For first-time mountain hunters looking for a full gear list, a great article to check out is Adam Foss’ “What’s in the Pack,” from the May 2016 issue of the JOMH. Adam is a very experienced mountain hunter that understands what is needed, and it’s a great guideline to give you an understanding of what to consider taking—and not taking—with you on an extended backcountry outing.

Now that we’ve covered the must-haves and basics that make up a gear list, I’m going to explain how I pack it. Most mountain hunters with experience will know this already, but it’s an important thing that—to my surprise—still gets overlooked.

I start by putting in my sleeping bag and tent first—the lighter, bulkier things that I most likely won’t need until I get to my next planned stop on the mountain. I follow that with the bulk of my food. Stacked on top of that will be a synthetic puffy, beanie, gloves, and additional insulation if I’m hunting the late season. The remaining 10% of food is stuffed in a freezer bag and kept right up top of the pack along with a lighter, stove, knife, and other small accessories that should remain dry. The rain gear gets stored last since I may be forced to wear it at any given point. You don’t want to waste time digging through your entire pack looking for a snack or rain gear when a storm rolls in.

If you happen to be successful, I recommend packing your backpack in much the same way. The meat gets de-boned and stacked in the top of my pack, with the rain gear in an accessible spot, and the skull and horns tied off right under the pack’s lid. I learned this lesson in 2015, when I went out on my first true solo mountain hunt. I was successful at arrowing a great ram on a cool October day. I had my near-empty pack with me, and after getting the back straps, tenderloins, and other edible portions of meat off the ram, I made the decision to only quarter the ram in order to save time to get back to my tent before it got completely dark. Little did I know it would get well below freezing overnight, and I was forced to carry out a lot of leg bone the following day—the meat was frozen rock-solid and I was unable to de-bone anything. I didn’t have a choice but to carry out extra weight and tie off items to the outside of my pack because there wasn’t enough room inside of it. It made for an extra-heavy, painful load and experience I don’t want to relive again if I have a choice. Packing everything in a proper manner and de-boning the meat right away, under headlamp if need be, will make your trip out much easier.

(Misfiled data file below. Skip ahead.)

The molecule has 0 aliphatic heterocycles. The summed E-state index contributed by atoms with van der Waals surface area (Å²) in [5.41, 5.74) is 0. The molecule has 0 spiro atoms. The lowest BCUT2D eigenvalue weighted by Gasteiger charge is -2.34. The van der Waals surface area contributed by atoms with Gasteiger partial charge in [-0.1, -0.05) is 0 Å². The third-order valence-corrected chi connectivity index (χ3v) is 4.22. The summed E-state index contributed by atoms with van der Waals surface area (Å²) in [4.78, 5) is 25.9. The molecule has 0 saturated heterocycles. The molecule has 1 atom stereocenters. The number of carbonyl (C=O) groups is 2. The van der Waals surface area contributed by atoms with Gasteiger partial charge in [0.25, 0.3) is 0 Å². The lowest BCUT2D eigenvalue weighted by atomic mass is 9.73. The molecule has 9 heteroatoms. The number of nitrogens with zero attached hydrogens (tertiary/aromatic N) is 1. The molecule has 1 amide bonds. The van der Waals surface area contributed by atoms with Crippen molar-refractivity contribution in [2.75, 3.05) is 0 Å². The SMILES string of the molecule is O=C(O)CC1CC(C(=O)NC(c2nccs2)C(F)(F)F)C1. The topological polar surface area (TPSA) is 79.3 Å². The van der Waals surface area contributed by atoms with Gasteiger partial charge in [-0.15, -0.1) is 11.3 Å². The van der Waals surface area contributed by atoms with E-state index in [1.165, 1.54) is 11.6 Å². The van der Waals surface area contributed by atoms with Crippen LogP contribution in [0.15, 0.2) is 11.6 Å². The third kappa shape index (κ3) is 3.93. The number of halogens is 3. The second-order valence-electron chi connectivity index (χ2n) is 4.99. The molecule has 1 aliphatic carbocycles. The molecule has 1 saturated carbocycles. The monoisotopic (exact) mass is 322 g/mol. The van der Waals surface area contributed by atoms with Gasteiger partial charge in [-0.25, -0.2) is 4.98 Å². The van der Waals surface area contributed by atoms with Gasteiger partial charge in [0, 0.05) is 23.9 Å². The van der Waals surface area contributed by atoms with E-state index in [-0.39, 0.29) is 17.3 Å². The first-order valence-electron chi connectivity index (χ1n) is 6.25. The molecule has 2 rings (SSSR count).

Bringing along the proper food to keep your body and mind going is similarly very important. The meals I choose to carry with me are pretty basic, but standard for backpack hunting. My focus is to pack food that’s light weight but at the same time provides the right kind of energy and calories. There is of course lots of debate about what to eat and the key with food is to find out what works for you. This means testing different foods and snacks out in the pre-season, when scouting and training, to see whether you need more, less or something entirely different. I’m a big believer in keeping things simple and my daily meal plan reflects that. But you need to figure out what works for you and your body.

I prefer packing each day’s food in its own separate freezer bag. That way I know exactly what I’m able to eat each day and have all my rations organized. A full day’s supply of food for me personally consists of a pouch of oatmeal that I can just add water to in the morning for a quick and easy breakfast. For a snack and lunch I’ll have a Snickers and a Mr. Noodles. They both provide a good amount of calories at a light weight. Afternoon snack is a couple handfuls of trail mix; I prefer something with dried fruits and peanuts. To finish off my daily meals is a freeze-dried dinner like Mountain House. Although I go as light as possible with all my food and gear, the past few years I sacrifice a little weight by bringing along a small salami and some cheese. Even just one solid bite of each every couple days makes me feel better. Not something I need but something I prefer to bring along.

Staying hydrated is also vital. In August it seems easier to drink, but I’ve found that hunting later in the year, I don’t typically drink as much because it’s not as warm out and I don’t sweat as profusely. Drink fluids even if you aren’t thirsty; your body will thank you. I remember a few years ago hunting in October and not drinking enough; with the cool temperature outside, I was not feeling thirsty. I woke up in the middle of the night with leg cramps so bad that I could barely move, and with severe headaches, just from not keeping my body hydrated. Since that night, on all my recent hunts I’ve brought along multivitamins to take once daily and Tylenol in case I need it for headaches.

That covers my first installment of mistakes and lessons learned mountain hunting. A quick overview of important pieces of gear, how I properly pack everything, and the food I rely on to keep me going in the sheep mountains. Although there is no one right way of doing everything, these are a few things that I have learned that make my future hunts not only more enjoyable but also more rewarding and successful. Tune in next month for part two.

 

Posted by JOMH Editor